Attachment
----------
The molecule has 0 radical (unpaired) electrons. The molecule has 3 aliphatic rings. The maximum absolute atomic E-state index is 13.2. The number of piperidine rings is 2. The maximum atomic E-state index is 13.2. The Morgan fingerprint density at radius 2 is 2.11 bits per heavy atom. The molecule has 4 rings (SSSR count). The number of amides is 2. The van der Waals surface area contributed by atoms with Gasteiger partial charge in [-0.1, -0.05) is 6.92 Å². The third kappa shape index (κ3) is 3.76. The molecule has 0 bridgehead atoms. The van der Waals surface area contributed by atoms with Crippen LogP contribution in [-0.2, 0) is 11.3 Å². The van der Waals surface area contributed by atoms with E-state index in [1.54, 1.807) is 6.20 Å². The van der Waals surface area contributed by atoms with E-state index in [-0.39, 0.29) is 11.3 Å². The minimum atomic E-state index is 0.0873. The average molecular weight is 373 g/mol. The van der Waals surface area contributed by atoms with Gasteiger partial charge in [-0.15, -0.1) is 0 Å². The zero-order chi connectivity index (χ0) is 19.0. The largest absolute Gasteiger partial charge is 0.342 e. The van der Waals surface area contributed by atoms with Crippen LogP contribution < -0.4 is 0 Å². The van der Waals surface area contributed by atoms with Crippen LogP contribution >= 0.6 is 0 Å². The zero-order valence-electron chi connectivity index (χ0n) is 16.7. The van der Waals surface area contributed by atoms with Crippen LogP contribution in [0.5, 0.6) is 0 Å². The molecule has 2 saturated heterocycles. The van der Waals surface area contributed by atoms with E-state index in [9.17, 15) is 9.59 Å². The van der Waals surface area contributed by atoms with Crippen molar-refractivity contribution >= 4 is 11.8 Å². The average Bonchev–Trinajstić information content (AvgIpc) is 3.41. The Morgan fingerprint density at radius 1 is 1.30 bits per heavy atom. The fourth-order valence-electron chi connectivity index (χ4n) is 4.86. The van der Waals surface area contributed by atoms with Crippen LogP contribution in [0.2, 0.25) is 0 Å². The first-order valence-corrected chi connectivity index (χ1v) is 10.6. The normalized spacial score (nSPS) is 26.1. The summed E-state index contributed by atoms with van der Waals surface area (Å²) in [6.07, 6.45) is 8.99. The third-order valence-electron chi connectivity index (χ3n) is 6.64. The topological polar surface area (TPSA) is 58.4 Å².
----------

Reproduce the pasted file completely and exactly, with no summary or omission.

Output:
The molecule has 0 radical (unpaired) electrons. The molecule has 3 aliphatic rings. The maximum absolute atomic E-state index is 13.2. The number of piperidine rings is 2. The maximum atomic E-state index is 13.2. The Morgan fingerprint density at radius 2 is 2.11 bits per heavy atom. The molecule has 4 rings (SSSR count). The number of amides is 2. The van der Waals surface area contributed by atoms with Gasteiger partial charge in [-0.1, -0.05) is 6.92 Å². The third kappa shape index (κ3) is 3.76. The molecule has 0 bridgehead atoms. The van der Waals surface area contributed by atoms with Crippen LogP contribution in [-0.2, 0) is 11.3 Å². The van der Waals surface area contributed by atoms with E-state index in [1.54, 1.807) is 6.20 Å². The van der Waals surface area contributed by atoms with E-state index in [-0.39, 0.29) is 11.3 Å². The minimum atomic E-state index is 0.0873. The average molecular weight is 373 g/mol. The van der Waals surface area contributed by atoms with Gasteiger partial charge in [-0.15, -0.1) is 0 Å². The zero-order chi connectivity index (χ0) is 19.0. The largest absolute Gasteiger partial charge is 0.342 e. The van der Waals surface area contributed by atoms with Crippen LogP contribution < -0.4 is 0 Å². The van der Waals surface area contributed by atoms with Crippen LogP contribution >= 0.6 is 0 Å². The zero-order valence-electron chi connectivity index (χ0n) is 16.7. The van der Waals surface area contributed by atoms with Crippen LogP contribution in [0.5, 0.6) is 0 Å². The molecule has 2 saturated heterocycles. The van der Waals surface area contributed by atoms with E-state index in [9.17, 15) is 9.59 Å². The van der Waals surface area contributed by atoms with Crippen molar-refractivity contribution >= 4 is 11.8 Å². The average Bonchev–Trinajstić information content (AvgIpc) is 3.41. The Morgan fingerprint density at radius 1 is 1.30 bits per heavy atom. The fourth-order valence-electron chi connectivity index (χ4n) is 4.86. The van der Waals surface area contributed by atoms with Crippen LogP contribution in [0.2, 0.25) is 0 Å². The first-order valence-corrected chi connectivity index (χ1v) is 10.6. The normalized spacial score (nSPS) is 26.1. The summed E-state index contributed by atoms with van der Waals surface area (Å²) in [6.07, 6.45) is 8.99. The third-order valence-electron chi connectivity index (χ3n) is 6.64. The topological polar surface area (TPSA) is 58.4 Å².